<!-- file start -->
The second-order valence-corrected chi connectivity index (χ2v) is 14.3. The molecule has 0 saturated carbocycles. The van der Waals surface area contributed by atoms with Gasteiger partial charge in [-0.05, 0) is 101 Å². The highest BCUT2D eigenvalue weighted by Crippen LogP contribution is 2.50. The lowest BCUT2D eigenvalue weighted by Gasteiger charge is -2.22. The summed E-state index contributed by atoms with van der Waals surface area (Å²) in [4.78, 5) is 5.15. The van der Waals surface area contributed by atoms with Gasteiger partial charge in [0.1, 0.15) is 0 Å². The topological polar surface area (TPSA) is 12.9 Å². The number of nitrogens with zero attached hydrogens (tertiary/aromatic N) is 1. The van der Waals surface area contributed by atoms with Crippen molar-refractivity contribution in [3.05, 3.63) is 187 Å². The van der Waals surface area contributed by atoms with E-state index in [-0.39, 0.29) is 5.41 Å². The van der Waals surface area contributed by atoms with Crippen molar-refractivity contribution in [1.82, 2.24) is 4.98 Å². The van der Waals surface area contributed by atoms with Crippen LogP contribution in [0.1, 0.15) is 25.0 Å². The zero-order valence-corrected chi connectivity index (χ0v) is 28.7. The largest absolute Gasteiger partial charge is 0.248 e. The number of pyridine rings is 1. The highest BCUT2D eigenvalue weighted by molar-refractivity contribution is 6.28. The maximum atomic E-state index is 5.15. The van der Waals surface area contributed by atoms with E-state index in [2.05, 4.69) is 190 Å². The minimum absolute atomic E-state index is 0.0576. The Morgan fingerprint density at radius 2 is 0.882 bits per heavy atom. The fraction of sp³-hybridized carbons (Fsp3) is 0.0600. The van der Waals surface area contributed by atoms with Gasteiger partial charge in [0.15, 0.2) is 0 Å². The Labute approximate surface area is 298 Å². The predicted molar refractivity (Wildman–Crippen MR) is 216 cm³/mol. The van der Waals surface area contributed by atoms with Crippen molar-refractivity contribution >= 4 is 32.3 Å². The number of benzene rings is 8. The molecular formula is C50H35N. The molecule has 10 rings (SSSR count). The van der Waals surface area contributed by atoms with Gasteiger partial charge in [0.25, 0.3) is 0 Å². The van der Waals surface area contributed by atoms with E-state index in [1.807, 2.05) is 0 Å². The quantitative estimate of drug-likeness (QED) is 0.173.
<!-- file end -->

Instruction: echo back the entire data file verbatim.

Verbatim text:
The second-order valence-corrected chi connectivity index (χ2v) is 14.3. The molecule has 0 saturated carbocycles. The van der Waals surface area contributed by atoms with Gasteiger partial charge in [-0.05, 0) is 101 Å². The highest BCUT2D eigenvalue weighted by Crippen LogP contribution is 2.50. The lowest BCUT2D eigenvalue weighted by Gasteiger charge is -2.22. The summed E-state index contributed by atoms with van der Waals surface area (Å²) in [4.78, 5) is 5.15. The van der Waals surface area contributed by atoms with Gasteiger partial charge in [0.1, 0.15) is 0 Å². The topological polar surface area (TPSA) is 12.9 Å². The number of nitrogens with zero attached hydrogens (tertiary/aromatic N) is 1. The van der Waals surface area contributed by atoms with Crippen molar-refractivity contribution in [3.05, 3.63) is 187 Å². The van der Waals surface area contributed by atoms with E-state index in [-0.39, 0.29) is 5.41 Å². The van der Waals surface area contributed by atoms with Crippen molar-refractivity contribution in [1.82, 2.24) is 4.98 Å². The van der Waals surface area contributed by atoms with Crippen LogP contribution in [0.1, 0.15) is 25.0 Å². The zero-order valence-corrected chi connectivity index (χ0v) is 28.7. The largest absolute Gasteiger partial charge is 0.248 e. The number of pyridine rings is 1. The highest BCUT2D eigenvalue weighted by molar-refractivity contribution is 6.28. The maximum atomic E-state index is 5.15. The van der Waals surface area contributed by atoms with E-state index in [2.05, 4.69) is 190 Å². The minimum absolute atomic E-state index is 0.0576. The Morgan fingerprint density at radius 2 is 0.882 bits per heavy atom. The fraction of sp³-hybridized carbons (Fsp3) is 0.0600. The van der Waals surface area contributed by atoms with Gasteiger partial charge in [0.15, 0.2) is 0 Å². The Labute approximate surface area is 298 Å². The predicted molar refractivity (Wildman–Crippen MR) is 216 cm³/mol. The van der Waals surface area contributed by atoms with Crippen molar-refractivity contribution >= 4 is 32.3 Å². The number of benzene rings is 8. The molecular formula is C50H35N. The molecule has 10 rings (SSSR count). The van der Waals surface area contributed by atoms with Gasteiger partial charge in [0.25, 0.3) is 0 Å². The van der Waals surface area contributed by atoms with E-state index in [1.807, 2.05) is 0 Å². The quantitative estimate of drug-likeness (QED) is 0.173.